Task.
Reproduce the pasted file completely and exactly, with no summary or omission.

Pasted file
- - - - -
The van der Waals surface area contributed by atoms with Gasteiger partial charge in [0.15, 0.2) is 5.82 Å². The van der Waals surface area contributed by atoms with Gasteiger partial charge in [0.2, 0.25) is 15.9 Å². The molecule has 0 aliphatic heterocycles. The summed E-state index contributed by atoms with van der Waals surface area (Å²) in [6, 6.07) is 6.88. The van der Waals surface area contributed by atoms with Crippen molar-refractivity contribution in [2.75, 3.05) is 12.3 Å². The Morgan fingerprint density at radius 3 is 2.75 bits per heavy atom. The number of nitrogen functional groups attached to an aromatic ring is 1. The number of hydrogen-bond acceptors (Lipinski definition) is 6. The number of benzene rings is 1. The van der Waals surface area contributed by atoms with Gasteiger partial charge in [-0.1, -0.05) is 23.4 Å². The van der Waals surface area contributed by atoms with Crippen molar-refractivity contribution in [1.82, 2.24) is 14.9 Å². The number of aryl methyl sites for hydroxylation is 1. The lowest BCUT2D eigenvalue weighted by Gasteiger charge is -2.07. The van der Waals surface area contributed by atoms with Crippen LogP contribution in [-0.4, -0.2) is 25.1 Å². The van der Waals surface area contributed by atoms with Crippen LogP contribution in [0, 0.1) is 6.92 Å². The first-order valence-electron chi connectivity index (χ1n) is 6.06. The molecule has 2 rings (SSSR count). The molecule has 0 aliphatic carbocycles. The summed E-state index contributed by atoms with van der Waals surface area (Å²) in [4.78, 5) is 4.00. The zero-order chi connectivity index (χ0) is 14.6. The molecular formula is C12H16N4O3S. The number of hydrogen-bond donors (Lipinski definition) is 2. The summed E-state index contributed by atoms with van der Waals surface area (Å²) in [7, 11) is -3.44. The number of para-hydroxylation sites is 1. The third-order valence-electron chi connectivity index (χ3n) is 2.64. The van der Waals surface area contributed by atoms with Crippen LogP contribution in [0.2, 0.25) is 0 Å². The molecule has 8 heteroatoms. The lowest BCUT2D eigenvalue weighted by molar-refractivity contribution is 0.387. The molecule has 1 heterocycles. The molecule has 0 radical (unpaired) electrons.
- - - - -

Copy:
The van der Waals surface area contributed by atoms with Gasteiger partial charge in [0.15, 0.2) is 5.82 Å². The van der Waals surface area contributed by atoms with Gasteiger partial charge in [0.2, 0.25) is 15.9 Å². The molecule has 0 aliphatic heterocycles. The summed E-state index contributed by atoms with van der Waals surface area (Å²) in [6, 6.07) is 6.88. The van der Waals surface area contributed by atoms with Crippen molar-refractivity contribution in [2.75, 3.05) is 12.3 Å². The Morgan fingerprint density at radius 3 is 2.75 bits per heavy atom. The number of nitrogen functional groups attached to an aromatic ring is 1. The number of hydrogen-bond acceptors (Lipinski definition) is 6. The number of benzene rings is 1. The van der Waals surface area contributed by atoms with Gasteiger partial charge in [-0.1, -0.05) is 23.4 Å². The van der Waals surface area contributed by atoms with Crippen molar-refractivity contribution in [1.82, 2.24) is 14.9 Å². The number of aryl methyl sites for hydroxylation is 1. The lowest BCUT2D eigenvalue weighted by Gasteiger charge is -2.07. The van der Waals surface area contributed by atoms with Crippen LogP contribution in [-0.4, -0.2) is 25.1 Å². The van der Waals surface area contributed by atoms with Crippen LogP contribution in [0, 0.1) is 6.92 Å². The first-order valence-electron chi connectivity index (χ1n) is 6.06. The molecule has 2 rings (SSSR count). The molecule has 0 aliphatic carbocycles. The summed E-state index contributed by atoms with van der Waals surface area (Å²) in [4.78, 5) is 4.00. The zero-order chi connectivity index (χ0) is 14.6. The molecular formula is C12H16N4O3S. The number of hydrogen-bond donors (Lipinski definition) is 2. The summed E-state index contributed by atoms with van der Waals surface area (Å²) in [7, 11) is -3.44. The number of para-hydroxylation sites is 1. The third-order valence-electron chi connectivity index (χ3n) is 2.64. The van der Waals surface area contributed by atoms with Crippen LogP contribution in [0.2, 0.25) is 0 Å². The molecule has 8 heteroatoms. The lowest BCUT2D eigenvalue weighted by molar-refractivity contribution is 0.387. The molecule has 1 heterocycles. The molecule has 0 radical (unpaired) electrons.